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Heart & Cardiology/Interpretation of Test Results of Myocardial Perfusion


Dear Dr. Ahmad,
Thank you for taking my question.
I am 61 year old female. I recently did a Exercise Stress test which was negative for ischemia. Based on the advice of my cardiologist, I followed up for Perfusion Imaging Test. The results came as "The heart size is normal. Perfusion imaging shows evidence of a small sized mildly reversible basal inferior defect extending into the lateral wall. Gated wall mtion analysis shows normal wall motion of the left ventricle. Ejection fractio at rest and post stress was greater than 70%. Exercise stress test was negative for ischemia. Perfusion imaging shows a small aread of ischemia involving the inferolateral wall. Ejection fraction is within normal limits."

Please Kindly explain in (1)the extent of ischemia and also if I should follow up with a diagnostic caridac catherization? (2) Can I suggest to my cardiologistthat I be treated with medication without going through the angiogram? Currently I am on Crestor 10 mg. Please explain the pros and cons and your advice.
Thanks in advance,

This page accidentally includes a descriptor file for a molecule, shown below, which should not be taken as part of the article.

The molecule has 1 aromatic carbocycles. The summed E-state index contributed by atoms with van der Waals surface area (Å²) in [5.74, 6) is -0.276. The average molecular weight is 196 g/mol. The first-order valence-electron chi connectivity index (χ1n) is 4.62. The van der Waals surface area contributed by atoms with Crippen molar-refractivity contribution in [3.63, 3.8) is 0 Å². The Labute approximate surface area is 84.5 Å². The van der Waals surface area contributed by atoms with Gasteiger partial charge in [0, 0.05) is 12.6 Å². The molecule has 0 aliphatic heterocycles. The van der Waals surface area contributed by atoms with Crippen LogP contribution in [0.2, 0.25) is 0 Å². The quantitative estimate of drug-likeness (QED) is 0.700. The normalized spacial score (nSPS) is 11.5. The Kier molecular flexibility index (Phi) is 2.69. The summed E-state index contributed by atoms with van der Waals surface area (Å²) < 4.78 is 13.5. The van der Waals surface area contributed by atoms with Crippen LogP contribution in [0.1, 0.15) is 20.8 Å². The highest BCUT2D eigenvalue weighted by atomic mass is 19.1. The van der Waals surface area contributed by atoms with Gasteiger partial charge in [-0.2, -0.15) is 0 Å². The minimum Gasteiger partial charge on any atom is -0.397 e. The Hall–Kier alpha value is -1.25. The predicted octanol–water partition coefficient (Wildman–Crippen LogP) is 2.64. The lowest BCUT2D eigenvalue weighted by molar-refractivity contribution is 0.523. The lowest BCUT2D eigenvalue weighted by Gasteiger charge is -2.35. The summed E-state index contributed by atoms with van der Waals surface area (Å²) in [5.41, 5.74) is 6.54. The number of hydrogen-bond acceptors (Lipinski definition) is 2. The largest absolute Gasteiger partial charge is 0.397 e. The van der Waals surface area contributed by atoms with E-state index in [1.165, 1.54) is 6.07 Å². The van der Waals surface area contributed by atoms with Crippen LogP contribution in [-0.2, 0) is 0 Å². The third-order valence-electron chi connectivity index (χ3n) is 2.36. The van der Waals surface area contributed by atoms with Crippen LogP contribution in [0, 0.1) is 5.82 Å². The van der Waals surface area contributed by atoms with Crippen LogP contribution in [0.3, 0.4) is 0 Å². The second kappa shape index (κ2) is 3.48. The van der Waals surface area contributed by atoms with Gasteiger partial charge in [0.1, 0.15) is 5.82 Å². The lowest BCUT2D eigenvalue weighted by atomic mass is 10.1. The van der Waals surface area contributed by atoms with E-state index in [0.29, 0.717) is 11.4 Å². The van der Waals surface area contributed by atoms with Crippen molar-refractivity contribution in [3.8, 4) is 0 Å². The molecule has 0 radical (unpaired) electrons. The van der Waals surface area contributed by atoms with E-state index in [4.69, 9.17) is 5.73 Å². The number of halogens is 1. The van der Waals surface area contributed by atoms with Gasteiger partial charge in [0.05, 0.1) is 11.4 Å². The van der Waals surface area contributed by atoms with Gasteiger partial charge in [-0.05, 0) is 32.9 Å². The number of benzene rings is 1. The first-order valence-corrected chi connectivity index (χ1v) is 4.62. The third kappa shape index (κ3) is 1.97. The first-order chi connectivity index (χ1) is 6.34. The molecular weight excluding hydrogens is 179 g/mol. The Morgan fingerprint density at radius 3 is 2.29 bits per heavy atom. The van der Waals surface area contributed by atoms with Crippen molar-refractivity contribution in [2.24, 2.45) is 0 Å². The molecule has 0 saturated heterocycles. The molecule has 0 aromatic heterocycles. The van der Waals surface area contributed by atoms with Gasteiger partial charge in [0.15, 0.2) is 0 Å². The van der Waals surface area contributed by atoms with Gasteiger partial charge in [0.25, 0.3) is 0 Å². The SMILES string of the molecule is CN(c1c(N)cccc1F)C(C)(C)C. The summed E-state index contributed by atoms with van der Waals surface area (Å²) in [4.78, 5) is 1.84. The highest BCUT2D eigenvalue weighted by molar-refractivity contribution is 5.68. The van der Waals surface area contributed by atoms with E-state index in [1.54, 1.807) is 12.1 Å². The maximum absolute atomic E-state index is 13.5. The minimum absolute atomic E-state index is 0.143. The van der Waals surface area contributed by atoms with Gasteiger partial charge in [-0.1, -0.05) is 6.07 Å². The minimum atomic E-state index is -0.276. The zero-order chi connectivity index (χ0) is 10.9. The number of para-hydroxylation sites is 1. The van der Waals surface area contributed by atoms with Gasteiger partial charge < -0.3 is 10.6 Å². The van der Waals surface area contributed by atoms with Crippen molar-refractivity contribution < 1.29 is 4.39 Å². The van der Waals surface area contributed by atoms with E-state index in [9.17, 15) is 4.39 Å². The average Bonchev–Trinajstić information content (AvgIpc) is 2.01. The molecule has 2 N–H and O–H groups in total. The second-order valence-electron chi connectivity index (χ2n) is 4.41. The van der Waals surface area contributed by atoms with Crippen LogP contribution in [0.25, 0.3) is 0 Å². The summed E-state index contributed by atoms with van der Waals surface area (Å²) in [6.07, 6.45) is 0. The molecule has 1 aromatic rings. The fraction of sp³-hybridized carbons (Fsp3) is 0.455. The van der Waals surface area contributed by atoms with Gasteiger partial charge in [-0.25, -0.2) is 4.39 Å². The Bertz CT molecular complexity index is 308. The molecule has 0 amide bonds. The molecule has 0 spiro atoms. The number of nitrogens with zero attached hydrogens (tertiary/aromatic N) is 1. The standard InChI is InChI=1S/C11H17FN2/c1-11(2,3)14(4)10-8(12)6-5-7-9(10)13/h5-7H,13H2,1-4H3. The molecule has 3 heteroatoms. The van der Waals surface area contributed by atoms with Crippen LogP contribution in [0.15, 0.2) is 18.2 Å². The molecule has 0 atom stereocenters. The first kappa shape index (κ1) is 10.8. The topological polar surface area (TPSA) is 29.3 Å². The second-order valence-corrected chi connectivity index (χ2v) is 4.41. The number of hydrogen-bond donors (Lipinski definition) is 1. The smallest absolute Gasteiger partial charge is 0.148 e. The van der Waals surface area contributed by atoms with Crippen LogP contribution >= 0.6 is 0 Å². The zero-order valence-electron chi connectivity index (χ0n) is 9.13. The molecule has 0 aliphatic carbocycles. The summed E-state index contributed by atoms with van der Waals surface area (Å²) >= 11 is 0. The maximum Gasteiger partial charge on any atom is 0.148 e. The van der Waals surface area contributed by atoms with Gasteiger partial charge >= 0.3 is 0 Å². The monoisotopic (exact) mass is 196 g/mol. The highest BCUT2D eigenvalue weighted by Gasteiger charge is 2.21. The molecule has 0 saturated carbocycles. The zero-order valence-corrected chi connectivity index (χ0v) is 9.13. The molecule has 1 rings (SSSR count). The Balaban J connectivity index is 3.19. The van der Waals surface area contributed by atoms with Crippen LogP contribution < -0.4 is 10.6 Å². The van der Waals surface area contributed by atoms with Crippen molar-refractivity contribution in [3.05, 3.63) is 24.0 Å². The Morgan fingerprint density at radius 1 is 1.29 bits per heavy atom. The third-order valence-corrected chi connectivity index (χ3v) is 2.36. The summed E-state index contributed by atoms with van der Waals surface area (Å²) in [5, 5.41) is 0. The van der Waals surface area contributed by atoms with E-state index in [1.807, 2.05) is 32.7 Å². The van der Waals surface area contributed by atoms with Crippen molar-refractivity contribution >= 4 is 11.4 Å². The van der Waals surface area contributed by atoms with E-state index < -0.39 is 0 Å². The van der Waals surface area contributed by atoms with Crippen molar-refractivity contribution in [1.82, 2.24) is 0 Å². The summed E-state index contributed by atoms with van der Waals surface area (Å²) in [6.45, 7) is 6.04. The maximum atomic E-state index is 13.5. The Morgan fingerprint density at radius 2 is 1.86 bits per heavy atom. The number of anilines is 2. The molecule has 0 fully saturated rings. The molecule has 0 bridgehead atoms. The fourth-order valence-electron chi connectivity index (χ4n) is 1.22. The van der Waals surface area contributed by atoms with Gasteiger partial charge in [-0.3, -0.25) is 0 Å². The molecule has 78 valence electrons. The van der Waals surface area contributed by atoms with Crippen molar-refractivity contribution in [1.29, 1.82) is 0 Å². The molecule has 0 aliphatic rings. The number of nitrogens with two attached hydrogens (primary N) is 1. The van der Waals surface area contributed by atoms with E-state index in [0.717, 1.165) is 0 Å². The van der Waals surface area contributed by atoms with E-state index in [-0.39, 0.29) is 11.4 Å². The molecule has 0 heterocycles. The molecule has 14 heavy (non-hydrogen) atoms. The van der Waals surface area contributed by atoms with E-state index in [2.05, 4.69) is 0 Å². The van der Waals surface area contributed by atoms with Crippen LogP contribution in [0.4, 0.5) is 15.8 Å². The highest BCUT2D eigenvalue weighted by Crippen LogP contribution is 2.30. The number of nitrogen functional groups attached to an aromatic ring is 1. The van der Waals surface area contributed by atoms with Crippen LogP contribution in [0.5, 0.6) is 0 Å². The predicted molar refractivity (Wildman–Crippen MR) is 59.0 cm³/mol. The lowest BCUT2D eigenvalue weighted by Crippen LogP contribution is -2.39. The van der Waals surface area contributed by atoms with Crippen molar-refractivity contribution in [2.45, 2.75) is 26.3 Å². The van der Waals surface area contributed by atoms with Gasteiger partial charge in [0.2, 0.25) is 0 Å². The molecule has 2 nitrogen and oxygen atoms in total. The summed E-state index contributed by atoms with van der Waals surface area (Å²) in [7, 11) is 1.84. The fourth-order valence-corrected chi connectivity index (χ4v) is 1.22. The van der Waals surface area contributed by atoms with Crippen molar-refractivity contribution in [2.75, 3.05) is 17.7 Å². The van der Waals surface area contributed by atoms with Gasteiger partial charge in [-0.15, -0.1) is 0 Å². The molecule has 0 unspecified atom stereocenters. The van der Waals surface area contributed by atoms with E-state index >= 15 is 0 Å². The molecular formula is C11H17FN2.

A lot depends on the reason you had the stress test. If you are having very concerning symptoms, that have clearly worsened, or having the kind of pain that has resulted in you being hospitalized with concern for unstable angina, or if you have had blood tests or an EKG that is suggestive of a heart attack. Basically a determination of your clinical risk.

In terms of your stress test this is a low risk test. The extent of ischemia is small. The function of the heart is excellent. There is no concerning factor on this stress test that mandates cardiac catheterization and in general the approach to such a stress test would be medical management in the first instance.

I'm going to stop short of giving you exact advice as i haven't seen you and i don't know your case. I can tell you that in general a stress test is done for the purposes of risk stratification and you have a generally low risk stress test which would not warrant catheterization without a trial of medical therapy. The pros of this approach is that it is an evidence based approach. If I were you I would discuss this with your cardiologist and ask for an evidence based explanation of proceeding to catheterization if that is their suggestion.

Hope that was helpful,  

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Mustafa Ahmed MD


Cardiology, Interventional Cardiology, Cardiac Surgery, Hypertension, Pulmonary Embolism, Structural and Valve Disease


Board Certification Internal Medicine and Cardiology Interventional and Structural Cardiology


Multiple Publications In High Quality Peer Reviewed Journals. Internationally Recognized.

MD from The Royal Victoria University of Manchester, England Medicine, Cardiology, Interventional Cardiology, Research Training - University of Alabama

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